Multi-detector CT (MDCT) is useful for distinguishing among adenoma, noninvasive carcinoma, and invasive carcinoma in patients with intraductal papillary mucinous neoplasm (IPMN), according to a study in the September issue of Radiology.
Hiroshi Ogawa, MD, from the department of radiology at the Nagoya University Graduate School of Medicine in Nagoya, Japan, and colleagues evaluated the capabilities of MDCT in determining the likelihood of invasiveness of IPMN.
Two radiologists blinded to the pathologic assessment of malignancy or parenchymal invasion of IPMN retrospectively evaluated CT images of 61 consecutive surgically resected tumors (26 adenomas, 15 noninvasive carcinomas, and 20 invasive carcinomas) in patients who underwent multiphase contrast material–enhanced CT with 0.5- or 1-mm collimation, according to the researchers.
The investigators statistically analyzed the findings by using univariate and multivariate analyses with the optimal cut-off levels of each continuous parameter determined by generating receiver operating characteristic curves.
The researchers said that following findings showed significant differences among the three groups: maximum diameter of the main pancreatic duct (MPD), size (length of major axis) of the largest mural nodule in the MPD or in any associated cystic lesion, abnormal attenuating area in the surrounding parenchyma, calcification in the lesion, protrusion of the MPD into the ampulla of Vater and bile duct dilatation.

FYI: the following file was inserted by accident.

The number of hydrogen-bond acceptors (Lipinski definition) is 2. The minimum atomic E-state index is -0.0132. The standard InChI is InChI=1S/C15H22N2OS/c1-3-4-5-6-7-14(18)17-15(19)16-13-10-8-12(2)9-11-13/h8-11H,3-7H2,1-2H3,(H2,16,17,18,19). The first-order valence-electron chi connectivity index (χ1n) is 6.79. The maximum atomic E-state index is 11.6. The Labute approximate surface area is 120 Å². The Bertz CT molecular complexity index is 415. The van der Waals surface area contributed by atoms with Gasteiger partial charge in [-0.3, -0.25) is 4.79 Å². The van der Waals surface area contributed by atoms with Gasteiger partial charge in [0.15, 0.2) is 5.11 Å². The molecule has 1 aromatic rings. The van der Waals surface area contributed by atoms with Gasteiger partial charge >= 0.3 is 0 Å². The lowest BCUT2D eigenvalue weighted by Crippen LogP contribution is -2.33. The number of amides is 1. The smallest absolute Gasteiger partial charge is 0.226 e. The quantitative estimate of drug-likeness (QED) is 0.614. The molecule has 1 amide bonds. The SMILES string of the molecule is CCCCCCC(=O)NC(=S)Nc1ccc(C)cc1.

According to Ogawa and colleagues, an MPD diameter of 6 mm or larger, a mural nodule of 3 mm or larger, and an abnormal attenuating area were independently predictive of malignancy. A mural nodule of 6.3 mm or larger in the MPD and an abnormal attenuating area were independently predictive of parenchymal invasion.
The researchers found that the sensitivity, specificity and accuracy for identifying malignancy were 83 percent, 81 percent and 82 percent and for identifying parenchymal invasion were 90 percent, 88 percent and 89 percent, respectively.